The positive appeal that Social enterprises have on the public is a great factor in their success. Being branded a social enterprise is indeed is a great way to improve the organization’s image. However, it is not possible to determine what the effect of being branded an SE may have on the business. This branding has both a positive and a negative effect. There are many customers who will want to buy goods from a social enterprise since they feel that, by doing business with them, there is a way of doing charity. However, Worth (2012) noted that being perceived as charity may not necessarily attract new customers. Some of the customers may associate the brand with poor and deficient service and thus avoid the services. For example, businesses that employ handicapped people are sometimes shunned away by citizens in the UK after they wrongly perceive the services offered to be below par.
To try and aim towards an answer to these questions, I have formulated the following objectives:
- To determine the business practices that are traditionally used by social enterprises in the UK
- To determine how the economic recession in the UK has impacted on the resourcing behaviour of social enterprises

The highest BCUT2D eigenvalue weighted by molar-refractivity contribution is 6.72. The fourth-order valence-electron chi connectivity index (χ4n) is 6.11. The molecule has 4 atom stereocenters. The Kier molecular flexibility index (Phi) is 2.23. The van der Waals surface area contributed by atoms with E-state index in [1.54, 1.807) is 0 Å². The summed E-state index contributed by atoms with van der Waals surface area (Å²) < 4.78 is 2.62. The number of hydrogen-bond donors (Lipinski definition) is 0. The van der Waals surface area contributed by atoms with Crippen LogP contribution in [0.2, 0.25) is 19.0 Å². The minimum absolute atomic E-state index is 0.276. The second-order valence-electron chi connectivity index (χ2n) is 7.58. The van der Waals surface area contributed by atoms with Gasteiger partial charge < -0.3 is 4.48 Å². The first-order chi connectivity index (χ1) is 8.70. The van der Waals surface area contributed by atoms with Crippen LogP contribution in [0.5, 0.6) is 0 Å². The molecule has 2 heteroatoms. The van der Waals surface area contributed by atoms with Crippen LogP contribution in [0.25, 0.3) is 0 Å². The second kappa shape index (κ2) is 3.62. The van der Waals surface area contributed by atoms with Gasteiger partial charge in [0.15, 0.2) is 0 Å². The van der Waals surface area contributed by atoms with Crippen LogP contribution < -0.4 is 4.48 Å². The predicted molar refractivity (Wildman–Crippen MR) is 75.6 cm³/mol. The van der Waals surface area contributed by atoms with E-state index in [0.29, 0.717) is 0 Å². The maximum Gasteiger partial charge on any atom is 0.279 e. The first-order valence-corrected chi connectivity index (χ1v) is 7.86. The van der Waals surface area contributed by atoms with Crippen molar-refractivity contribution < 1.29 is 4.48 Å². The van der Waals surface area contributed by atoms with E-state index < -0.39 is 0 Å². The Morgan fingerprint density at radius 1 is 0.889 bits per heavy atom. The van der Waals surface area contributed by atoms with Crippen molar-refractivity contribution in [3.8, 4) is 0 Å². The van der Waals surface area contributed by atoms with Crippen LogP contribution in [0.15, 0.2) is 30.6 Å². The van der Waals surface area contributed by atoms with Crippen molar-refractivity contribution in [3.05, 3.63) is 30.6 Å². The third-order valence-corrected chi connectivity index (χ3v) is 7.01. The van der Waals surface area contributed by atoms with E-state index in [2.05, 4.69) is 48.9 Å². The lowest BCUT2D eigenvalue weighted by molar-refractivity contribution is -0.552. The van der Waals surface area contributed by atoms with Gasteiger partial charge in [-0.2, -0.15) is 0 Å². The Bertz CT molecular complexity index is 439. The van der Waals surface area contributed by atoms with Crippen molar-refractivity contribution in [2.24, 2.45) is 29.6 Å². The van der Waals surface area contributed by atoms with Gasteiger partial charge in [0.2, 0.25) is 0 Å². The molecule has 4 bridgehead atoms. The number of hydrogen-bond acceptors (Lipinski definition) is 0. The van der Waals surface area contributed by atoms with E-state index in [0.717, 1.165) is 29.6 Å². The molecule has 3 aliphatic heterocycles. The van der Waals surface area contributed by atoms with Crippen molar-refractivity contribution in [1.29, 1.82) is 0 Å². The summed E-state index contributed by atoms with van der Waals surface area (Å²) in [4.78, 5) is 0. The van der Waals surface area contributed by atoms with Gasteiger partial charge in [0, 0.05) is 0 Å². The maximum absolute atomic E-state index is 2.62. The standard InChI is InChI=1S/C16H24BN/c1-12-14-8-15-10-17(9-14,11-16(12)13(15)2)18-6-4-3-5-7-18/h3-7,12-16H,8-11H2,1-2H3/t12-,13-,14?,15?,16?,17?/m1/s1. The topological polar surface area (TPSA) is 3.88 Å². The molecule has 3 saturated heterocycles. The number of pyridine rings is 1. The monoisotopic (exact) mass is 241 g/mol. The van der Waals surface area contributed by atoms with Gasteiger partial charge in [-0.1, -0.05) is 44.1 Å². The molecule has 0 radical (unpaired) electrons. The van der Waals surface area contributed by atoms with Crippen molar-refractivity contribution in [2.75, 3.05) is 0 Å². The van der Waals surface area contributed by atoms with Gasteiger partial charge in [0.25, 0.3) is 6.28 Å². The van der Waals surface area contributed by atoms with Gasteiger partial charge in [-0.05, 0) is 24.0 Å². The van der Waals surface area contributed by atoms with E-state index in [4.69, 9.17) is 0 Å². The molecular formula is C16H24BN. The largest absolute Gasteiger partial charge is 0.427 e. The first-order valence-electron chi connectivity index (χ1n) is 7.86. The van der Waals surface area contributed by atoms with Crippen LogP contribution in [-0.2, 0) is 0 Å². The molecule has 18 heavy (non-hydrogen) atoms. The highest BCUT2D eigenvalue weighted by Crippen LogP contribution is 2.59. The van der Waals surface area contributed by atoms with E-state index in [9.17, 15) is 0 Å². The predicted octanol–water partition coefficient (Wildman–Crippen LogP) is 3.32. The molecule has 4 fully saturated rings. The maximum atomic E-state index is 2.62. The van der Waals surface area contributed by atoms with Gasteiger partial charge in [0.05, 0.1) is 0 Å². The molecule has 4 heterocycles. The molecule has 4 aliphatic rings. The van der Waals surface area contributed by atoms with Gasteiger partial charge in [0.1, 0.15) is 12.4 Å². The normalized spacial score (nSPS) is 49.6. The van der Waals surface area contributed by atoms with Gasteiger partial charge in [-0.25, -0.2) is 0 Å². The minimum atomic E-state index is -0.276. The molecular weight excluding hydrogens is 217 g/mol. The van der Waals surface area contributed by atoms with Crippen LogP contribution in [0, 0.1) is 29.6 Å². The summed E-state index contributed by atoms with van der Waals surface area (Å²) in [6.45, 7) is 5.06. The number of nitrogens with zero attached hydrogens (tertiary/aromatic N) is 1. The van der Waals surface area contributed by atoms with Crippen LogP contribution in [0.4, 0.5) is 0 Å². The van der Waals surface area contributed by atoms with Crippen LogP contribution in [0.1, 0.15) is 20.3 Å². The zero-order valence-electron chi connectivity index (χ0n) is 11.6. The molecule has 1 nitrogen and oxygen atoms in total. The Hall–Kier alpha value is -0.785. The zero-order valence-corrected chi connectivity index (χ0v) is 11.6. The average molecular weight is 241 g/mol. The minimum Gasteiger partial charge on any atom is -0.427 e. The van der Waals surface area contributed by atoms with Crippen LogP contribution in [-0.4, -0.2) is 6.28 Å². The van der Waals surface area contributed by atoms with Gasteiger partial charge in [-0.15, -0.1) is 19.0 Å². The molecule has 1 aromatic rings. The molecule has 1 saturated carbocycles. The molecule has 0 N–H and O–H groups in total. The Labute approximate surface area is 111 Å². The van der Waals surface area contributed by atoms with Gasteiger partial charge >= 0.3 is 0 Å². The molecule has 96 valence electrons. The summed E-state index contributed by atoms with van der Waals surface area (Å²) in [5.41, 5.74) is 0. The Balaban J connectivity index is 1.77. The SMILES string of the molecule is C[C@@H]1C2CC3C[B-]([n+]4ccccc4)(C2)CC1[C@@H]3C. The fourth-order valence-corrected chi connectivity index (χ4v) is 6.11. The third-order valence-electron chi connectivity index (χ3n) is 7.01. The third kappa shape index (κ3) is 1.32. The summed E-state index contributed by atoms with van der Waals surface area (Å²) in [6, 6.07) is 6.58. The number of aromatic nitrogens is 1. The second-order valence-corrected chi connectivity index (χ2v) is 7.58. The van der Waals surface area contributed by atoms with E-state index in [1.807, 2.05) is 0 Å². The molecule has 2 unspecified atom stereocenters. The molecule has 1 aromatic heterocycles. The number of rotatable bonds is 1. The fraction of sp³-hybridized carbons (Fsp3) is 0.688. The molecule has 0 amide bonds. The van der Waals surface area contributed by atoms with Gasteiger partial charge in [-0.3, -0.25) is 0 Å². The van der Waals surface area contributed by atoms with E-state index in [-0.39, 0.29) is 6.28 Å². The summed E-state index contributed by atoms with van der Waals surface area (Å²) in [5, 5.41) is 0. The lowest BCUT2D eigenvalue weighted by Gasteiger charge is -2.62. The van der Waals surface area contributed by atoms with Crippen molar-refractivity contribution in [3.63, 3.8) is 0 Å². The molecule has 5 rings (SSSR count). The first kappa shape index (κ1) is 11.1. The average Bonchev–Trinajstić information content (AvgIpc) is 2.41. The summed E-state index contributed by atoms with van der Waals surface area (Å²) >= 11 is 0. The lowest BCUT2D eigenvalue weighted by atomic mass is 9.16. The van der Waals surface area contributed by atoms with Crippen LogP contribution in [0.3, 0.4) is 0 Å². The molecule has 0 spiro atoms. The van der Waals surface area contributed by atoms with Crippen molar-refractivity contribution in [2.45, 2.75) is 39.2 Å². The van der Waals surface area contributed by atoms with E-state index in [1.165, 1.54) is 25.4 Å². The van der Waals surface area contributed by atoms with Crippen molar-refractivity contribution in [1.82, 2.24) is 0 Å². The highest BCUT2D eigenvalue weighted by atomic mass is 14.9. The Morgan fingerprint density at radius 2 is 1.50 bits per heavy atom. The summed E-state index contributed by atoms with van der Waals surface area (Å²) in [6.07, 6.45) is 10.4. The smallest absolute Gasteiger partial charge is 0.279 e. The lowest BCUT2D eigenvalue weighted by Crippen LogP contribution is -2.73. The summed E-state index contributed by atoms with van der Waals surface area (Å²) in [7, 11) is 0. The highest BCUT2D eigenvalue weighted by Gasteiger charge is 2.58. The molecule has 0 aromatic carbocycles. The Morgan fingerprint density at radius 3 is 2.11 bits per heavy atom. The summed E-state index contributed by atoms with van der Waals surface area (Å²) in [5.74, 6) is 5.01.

- To determine what strategies for mitigating the economic recession have been adopted by Social enterprises in the UK
- To determine how business practices of social enterprises differ from those used by for-profit enterprises
- To determine how the mitigation strategies differ between social enterprises and for-profit businesses
It is envisioned that by adequately investigating these objectives and analysing the research conclusions, this dissertation will be able to give an answer to the research question.
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As far as ‘research setting’ is concerned, the literature review discussed below threw up several mutual that were mentioned frequently in newspaper articles and magazines. I have chosen two, in two separate sectors (and in fact two different types of enterprise). I believe these are suited to this dissertation: The John Lewis Partnership, and The Co-operative Bank. I chose these two for a few reasons: